Note: Not at the old Poker1 site. A version of this entry was originally published (2007) in Casino Player.
Some say that you should play differently at various stages of a poker tournament. I call this “the great tournament untruth.” At least, it’s an untruth in your typical proportional-payoff tournament.
Let’s be clear about what a “proportional-payoff” tournament is. The most common event in a poker tournament today pools all the buy-ins and pays about 10 percent of the final field.
The competition continues until just one player owns all the chips. First place gets the biggest share, but it’s usually a puny portion of the prize pool. The rest goes in diminishing shares to second place, third place, and so forth. With a large field of 1,000, you might get money for finishing 100th.
Let me ask you a question. If it weren’t declared to be a tournament and 1,000 players bought in for $1,000 each and eventually everyone went broke except you, how much would you expect to cash out? It’s $1 million, right?
You gathered $1 million worth of chips, and you should expect to be able to spend them. Few people remember, but originally the World Series of Poker events were winner take all.
That led to most events being privately decided by deals, where the close finishers would get some compensation. This secret practice became so prevalent that the promoters began to pre-announce a divided prize pool.
Same as regular games
That changed everything. When it’s winner-take-all, you can play your best brand of poker all the time, regardless of the risk. Mathematically, it’s almost always your most profitable play that makes you most likely to win the tournament. The value of a tactic is almost exactly what it is in a non-tournament game. These winner-take-all events were better tests of poker skill.
But when money is given to second-, third-, and fourth-places (and more), a phenomenal thing happens. First place is penalized! The winner must gather all those chips and then give most of them away to broke opponents who have already been conquered.
And here’s what that means strategically: You must abandon many of your sophisticated, but risky, profit-making tactics and play mostly for survival. Even if a play would add a few dollars to your everyday non-tournament expectation, if it increases your risk significantly, you shouldn’t choose it in a tournament. Play conservatively, instead.
Now, if you’re like me, you believe that proportional payoffs ruin tournaments by making them less a test of skill and more a tedious exercise in survival. That’s why you seldom see me playing tournaments. So called “shootouts” are different. In those, only the table winner advances, and it’s correct to use all your sophisticated tricks and finesses.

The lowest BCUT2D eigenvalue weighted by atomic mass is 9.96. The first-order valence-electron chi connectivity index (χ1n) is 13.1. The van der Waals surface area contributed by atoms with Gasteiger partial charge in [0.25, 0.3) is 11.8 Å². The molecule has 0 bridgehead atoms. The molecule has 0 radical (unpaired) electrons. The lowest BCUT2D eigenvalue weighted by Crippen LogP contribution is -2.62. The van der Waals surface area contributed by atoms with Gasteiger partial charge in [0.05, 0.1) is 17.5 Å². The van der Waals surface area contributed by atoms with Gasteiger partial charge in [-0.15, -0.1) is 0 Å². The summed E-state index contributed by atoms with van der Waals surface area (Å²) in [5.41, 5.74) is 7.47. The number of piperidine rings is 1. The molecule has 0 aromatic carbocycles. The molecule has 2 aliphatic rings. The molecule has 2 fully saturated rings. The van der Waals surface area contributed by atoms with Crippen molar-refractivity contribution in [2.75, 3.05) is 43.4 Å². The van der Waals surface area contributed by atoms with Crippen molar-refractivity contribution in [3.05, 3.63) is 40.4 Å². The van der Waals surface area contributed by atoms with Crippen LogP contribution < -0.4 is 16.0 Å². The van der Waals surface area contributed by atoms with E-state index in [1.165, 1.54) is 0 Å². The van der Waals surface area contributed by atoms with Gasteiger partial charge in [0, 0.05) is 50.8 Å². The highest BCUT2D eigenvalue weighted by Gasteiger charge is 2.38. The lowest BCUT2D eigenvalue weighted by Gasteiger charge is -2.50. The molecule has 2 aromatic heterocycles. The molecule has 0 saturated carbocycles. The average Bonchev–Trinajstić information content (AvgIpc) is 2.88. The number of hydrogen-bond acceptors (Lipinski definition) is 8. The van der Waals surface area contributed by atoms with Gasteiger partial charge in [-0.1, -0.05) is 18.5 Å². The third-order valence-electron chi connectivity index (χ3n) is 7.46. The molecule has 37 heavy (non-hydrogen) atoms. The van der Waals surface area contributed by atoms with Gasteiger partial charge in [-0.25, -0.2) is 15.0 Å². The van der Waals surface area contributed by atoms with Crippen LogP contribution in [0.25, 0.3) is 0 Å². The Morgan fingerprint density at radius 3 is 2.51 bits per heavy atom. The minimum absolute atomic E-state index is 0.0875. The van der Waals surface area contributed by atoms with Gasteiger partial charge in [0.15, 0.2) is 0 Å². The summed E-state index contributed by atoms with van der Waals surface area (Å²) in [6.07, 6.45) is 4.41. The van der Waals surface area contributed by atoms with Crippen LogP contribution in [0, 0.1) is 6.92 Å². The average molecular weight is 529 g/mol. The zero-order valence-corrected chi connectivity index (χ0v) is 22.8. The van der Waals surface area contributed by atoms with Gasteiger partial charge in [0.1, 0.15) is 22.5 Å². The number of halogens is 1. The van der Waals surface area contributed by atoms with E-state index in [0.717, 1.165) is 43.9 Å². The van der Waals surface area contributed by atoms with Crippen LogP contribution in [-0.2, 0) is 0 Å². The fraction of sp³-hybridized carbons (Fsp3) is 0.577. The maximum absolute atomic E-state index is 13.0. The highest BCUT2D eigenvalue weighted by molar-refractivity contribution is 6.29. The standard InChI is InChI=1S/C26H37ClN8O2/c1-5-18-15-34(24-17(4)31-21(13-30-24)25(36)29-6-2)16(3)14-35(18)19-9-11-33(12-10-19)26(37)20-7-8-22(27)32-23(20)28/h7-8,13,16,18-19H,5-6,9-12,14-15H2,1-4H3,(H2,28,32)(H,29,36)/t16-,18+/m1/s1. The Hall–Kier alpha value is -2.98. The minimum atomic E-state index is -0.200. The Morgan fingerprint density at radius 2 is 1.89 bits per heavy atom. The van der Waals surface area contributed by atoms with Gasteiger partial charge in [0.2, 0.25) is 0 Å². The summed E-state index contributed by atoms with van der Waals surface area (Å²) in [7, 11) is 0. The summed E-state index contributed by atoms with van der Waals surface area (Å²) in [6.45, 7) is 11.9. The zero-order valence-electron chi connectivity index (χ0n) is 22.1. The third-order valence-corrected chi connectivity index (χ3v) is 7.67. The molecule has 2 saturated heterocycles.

In typical tournaments with proportional payouts (excluding rebuy events), you should play to survive at all stages of play — until it becomes heads-up. The reason survival is no longer a factor heads-up is that both players have already secured second-place money and are playing winner-take-all for the remainder.
Just to be clear, I don’t believe large-field tournaments should be winner-take all. But I believe the most common method of payouts used now is wrong, because a tournament should be about trying to win first place and testing skills.
Proportional-payoff poker tournaments aren’t about that. Such a system works reasonably for golf and many other events, though. That’s because competitors aren’t being pruned one-by-one from a large field, making survival more important than mastery of play.
Sure, there are times in the tournament where an extra raise might limit the field and decrease your risk. And you can bluff those who are afraid of being knocked out. And to a small extent, you might take a little extra risk in an attempt to gather chips early in the event, when you’re apt to be against easier opponents. The exact amounts of payouts for each place, how many opponents remain, and which players control the biggest chip stacks are among other factors to consider.
There are other adjustments you should make to a pure survival strategy. For instance, you should be less or more aggressive depending on your chip-stack size and those of opponents. In that regard, you should take more risks when you have a large stack or are confronting a smaller one; you should take less risk when you have a small stack or are confronting a larger one.
So, I’m not saying you should eliminate sophisticated play altogether. But I am saying that your primary quest throughout the event is to survive. In order to do that, don’t be fancy. Sit and wait.
Conservative play gets you to the money more often. You’ll be rewarded by collecting some of the penalty that the winner pays. And you can sometimes accidentally take first place. Once more: Until just two players remain, focus on survival. — MC